In an article for Governing, Louis Jacobson analyzed every election cycle from 1998 through 2010 in search of governors who were elected to office but failed to secure a second term. He found 17 incumbent governors who lost over the 12-year period — a group almost evenly split between Democrats and Republicans. These governors’ losses were widely spread out, occurring in nine different years, including off-year elections in states such as Kentucky, Mississippi and New Jersey.
Jacobson drew up a list of factors he thought might have played a role in one or more of the races. He then ran these by political experts in the states that ousted their governors, hoping to glean which of the factors played major roles, minor roles or no role in the incumbent’s loss.
Below are the factors, in declining order of impact, along with an analysis of whether these rules apply to Florida Governor Rick Scott:
Troubles for the state combined with ineffectual leadership – Jacobson finds this was a major factor in six losses and a minor factor in two losses. Certainly this is the factor which will impact Scott the most in 2014. On a scale of one to ten, one being Florida moving in the wrong direction, ten being Florida moving in the right direction, I reckon most Floridians would put their state at about a four or five. I genuinely believe that same sentiment will be at a six, maybe a seven, by the time Scott runs for re-election. So I actually don’t think the environment will be toxic for Scott in 2014. However, the matter of ‘ineffectual leadership’ could be an albatross around Scott’s neck. Just look at the decision this week by Scott to scrap the went-nowhere idea of a two-year state budget. This is but the latest example of the increasing irrelevance of a governor with a 26% approval rating. So long as his poll numbers are in the tank – and even more so if the numbers are hardening – Scott’s influence will be limited.
Long-term partisan trends in the state shifting away from the governor’s party – Jacobson finds this was a major factor in five gubernatorial races, but it’s doubtful this will be a major factor in Florida in 2014, although the law of averages suggests it’s likely the long-term partisan trend will be moving away from the GOP only because the party has been so dominant in state politics for the last two decades.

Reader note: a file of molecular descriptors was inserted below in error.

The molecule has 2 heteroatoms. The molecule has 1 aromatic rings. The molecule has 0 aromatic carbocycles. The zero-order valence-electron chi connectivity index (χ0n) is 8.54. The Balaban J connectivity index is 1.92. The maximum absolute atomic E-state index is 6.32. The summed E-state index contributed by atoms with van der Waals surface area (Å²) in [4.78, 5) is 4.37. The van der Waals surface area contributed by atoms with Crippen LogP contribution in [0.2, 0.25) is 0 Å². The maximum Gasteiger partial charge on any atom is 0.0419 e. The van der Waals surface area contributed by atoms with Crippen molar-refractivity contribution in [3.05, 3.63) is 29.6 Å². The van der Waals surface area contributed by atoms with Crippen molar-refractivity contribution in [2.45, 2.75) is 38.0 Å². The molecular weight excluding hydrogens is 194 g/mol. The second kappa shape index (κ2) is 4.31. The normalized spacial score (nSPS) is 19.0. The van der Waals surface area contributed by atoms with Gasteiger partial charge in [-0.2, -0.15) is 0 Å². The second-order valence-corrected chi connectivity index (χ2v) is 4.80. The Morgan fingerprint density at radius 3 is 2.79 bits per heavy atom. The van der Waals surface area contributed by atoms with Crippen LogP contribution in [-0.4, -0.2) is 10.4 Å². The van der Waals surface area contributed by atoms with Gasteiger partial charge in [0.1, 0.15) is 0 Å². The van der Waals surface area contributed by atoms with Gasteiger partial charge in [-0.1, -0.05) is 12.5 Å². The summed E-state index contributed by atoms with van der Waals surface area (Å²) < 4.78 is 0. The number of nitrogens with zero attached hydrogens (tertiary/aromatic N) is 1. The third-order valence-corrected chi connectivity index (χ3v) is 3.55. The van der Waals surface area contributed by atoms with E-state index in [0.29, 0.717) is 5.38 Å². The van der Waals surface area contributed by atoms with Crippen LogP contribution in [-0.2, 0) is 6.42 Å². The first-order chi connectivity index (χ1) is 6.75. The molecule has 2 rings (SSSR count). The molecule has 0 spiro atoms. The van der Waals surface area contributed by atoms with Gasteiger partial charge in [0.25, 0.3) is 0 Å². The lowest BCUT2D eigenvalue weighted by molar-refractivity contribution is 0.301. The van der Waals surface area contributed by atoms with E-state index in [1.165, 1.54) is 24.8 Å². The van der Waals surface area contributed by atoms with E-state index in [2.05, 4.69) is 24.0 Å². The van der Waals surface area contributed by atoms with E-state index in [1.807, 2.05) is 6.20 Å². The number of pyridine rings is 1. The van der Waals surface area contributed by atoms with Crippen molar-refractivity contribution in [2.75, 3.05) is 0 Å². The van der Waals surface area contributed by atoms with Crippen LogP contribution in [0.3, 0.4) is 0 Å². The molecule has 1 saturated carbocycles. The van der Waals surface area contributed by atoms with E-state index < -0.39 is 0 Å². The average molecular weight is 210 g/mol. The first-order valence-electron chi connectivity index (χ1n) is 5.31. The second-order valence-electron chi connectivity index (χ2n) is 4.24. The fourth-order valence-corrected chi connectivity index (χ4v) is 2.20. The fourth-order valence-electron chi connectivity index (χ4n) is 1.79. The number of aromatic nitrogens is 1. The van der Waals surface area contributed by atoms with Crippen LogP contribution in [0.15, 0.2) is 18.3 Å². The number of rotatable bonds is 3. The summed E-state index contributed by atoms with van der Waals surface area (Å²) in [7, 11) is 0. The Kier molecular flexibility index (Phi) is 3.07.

Poor campaign skills – Jacobson and his sources found this to be a major factor in two races, but it’s difficult to assess how this applies to Rick Scott. In his defense, Scott actually has a solid campaign operation behind him. He has a top-notch pollster, Tony Fabrizio, on retainer. He has the Republican Party of Florida machine at his disposal. And Scott does the one thing every consultant loves to see out of their client: He stays on message. Of course, the million dollar question is how many millions is Rick Scott willing to spend on his re-election.
Personal scandal – Scandals torpedoing a reelection bid is not a common occurence, Jacobson finds and I don’t think it will be a factor for Rick Scott. Since he was elected despite whatever scandal existed because of his role at Columbia, Scott is pretty much in the clear now.
A bad national electoral environment for the governor’s party in that election cycle – Surprisingly, this is not as much of a factor as you’d think and it’s doubtful it will be an issue for Rick Scott. In fact, Scott will be likely be on the ballot in the midterm of Barack Obama’s last term, so the national mood may actually be on Scott’s side.
The bottom line for both Jacobson and Rick Scott is that the most common problem leading to an incumbent governor’s loss is a practical one — economic trouble in their state, combined with the governor’s inability to get in front of the problem. This essentially boils down to voters exercising their prerogative to throw the bum out.